Wind Group Slams International Energy Assessment

The wind energy association in New Zealand has attacked an international report which provides little support for wind technology in that country.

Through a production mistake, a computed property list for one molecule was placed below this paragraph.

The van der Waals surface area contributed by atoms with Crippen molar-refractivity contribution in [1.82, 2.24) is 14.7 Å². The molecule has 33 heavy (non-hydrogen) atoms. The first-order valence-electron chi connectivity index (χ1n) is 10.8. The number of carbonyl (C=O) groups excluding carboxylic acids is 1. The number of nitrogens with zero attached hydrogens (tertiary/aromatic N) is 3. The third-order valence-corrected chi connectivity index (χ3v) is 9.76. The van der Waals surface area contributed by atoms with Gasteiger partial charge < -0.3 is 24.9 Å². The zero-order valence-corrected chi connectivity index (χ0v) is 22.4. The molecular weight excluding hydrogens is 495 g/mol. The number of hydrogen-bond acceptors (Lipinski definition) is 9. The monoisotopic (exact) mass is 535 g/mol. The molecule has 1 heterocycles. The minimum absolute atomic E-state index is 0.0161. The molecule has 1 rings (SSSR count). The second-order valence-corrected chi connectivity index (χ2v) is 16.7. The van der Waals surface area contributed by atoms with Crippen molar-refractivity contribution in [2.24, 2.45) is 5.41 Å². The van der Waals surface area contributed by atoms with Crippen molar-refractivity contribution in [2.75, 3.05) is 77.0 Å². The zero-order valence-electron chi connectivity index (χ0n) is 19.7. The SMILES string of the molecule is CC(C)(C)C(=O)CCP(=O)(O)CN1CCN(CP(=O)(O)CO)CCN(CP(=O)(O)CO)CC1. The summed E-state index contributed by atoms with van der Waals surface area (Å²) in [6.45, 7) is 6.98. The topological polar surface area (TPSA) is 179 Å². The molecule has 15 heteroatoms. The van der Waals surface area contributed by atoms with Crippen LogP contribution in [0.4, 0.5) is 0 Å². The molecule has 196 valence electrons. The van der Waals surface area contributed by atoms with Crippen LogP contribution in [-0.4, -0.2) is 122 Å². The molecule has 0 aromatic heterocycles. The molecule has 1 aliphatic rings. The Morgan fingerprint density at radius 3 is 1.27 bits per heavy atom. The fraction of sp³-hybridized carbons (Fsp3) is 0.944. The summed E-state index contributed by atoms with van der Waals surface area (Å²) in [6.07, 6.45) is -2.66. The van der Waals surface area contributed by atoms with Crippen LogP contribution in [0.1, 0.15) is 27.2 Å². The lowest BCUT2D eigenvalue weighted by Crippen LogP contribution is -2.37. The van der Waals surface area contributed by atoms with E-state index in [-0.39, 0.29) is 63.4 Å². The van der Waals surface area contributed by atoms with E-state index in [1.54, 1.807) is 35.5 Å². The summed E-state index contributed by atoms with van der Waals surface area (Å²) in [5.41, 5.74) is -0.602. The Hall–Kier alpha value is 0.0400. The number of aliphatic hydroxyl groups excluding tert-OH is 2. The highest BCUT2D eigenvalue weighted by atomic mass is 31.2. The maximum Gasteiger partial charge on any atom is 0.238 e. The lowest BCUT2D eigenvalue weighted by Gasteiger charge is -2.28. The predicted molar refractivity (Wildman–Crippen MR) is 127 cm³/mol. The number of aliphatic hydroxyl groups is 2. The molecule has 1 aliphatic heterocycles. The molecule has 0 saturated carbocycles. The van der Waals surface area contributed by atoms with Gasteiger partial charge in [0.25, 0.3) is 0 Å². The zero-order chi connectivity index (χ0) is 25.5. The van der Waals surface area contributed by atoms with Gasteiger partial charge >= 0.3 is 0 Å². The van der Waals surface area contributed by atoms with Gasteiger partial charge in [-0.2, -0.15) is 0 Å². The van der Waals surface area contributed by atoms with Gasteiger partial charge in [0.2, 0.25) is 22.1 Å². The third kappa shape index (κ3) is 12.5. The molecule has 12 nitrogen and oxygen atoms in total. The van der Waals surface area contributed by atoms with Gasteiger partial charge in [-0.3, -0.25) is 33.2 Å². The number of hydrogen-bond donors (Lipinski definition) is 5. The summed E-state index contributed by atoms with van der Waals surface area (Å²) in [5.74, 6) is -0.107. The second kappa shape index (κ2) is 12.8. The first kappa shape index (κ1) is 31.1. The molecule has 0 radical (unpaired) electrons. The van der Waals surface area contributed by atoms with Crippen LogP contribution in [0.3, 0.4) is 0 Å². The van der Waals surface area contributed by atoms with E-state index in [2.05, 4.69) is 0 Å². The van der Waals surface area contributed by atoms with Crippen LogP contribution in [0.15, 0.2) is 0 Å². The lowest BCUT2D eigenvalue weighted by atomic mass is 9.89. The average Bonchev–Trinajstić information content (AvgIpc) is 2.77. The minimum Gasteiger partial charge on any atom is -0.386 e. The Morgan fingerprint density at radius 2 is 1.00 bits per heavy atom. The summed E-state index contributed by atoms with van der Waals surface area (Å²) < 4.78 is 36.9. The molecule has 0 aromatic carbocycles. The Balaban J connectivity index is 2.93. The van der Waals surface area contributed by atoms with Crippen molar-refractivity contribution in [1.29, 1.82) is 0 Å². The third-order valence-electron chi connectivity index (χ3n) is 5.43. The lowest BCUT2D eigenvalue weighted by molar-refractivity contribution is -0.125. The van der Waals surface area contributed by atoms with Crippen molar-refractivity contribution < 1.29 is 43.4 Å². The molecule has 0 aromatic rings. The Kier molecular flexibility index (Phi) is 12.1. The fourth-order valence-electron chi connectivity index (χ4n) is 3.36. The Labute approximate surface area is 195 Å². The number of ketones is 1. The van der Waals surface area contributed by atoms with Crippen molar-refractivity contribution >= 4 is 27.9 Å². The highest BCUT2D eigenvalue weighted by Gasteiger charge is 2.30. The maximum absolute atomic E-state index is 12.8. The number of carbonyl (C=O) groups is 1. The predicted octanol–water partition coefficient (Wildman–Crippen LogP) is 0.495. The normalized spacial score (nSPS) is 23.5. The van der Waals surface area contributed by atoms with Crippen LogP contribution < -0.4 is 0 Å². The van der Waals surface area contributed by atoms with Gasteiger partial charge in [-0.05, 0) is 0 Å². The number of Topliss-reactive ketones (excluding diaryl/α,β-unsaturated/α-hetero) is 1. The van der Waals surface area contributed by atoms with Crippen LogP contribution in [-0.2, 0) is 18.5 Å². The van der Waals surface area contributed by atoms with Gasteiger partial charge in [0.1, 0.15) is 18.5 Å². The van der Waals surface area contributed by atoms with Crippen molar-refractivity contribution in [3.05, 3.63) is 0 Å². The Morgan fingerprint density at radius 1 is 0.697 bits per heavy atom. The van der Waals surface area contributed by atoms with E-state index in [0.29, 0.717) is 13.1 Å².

WELLINGTON, New Zealand, NZ, 2001-07-19 [SolarAccess.com] The wind energy association in New Zealand has attacked an international report which provides little support for wind technology in that country. “The latest International Energy Agency report on energy use in New Zealand must be condemned as a sham of biased and outdated tunnel vision thinking,” says Alistair Wilson, chairman of the New Zealand Wind Energy Association. “Fossil fuelled business appears to have influenced the response prepared by the Ministry of Economic Development and used by the IEA to prepare the report on New Zealand.” “Their work is at odds with, and undermines, all of the submissions from the renewable energy industry and those passionate public who wanted to be involved in the development of the national Energy Efficiency & Conservation Strategy for New Zealand,” he adds. A national strategy for promotion of renewable energy and energy efficiency currently is under development by the Energy Efficiency & Conservation Authority and Ministry for the Environment. Public consultations on the draft are finished and the final strategy is due in October. “The IEA have pulled the rug out from under them with this biased and one-sided report,” says Wilson. “NZWEA is very disappointed in the IEA’s lack of support for the sustainable energy future which is published government policy.” “It appears like an attempt to kill off the development of new sustainable energy industries in New Zealand before they even get to first base,” he says. “It was clear that the IEA report was completely out of kilter with their own sustainability objectives, and clearly is not in New Zealand’s sustainable interest.” The IEA assessment for New Zealand suggests that the renewable energy industry consider how small-scale renewable sources of energy “can efficiently participate in the competitive electricity market” and “encourage small-scale renewable energy generators to address problems of reliability and to improve overall operational efficiency,” quotes Wilson. The assessment on Australia recommends that the country “continue to use and, if possible, expand incentives within the regulatory reform process, such as the Mandatory Renewable Energy Target,” while the report on Sweden recommends that the government “introduce a scheme to support market entry of renewables that does not distort competition.” The IEA recommends that Canada may require some form of support to further advance renewable energy, “preferably through market-based incentives consistent with reforms that are underway in the electricity market,” and the report on the Netherlands noted that “Dutch citizens are very environmentally minded; they are prepared to pay extra for clean and renewable energy to meet the national climate commitments.” “These sorts of comments should have been reported for New Zealand also,” concludes Wilson.
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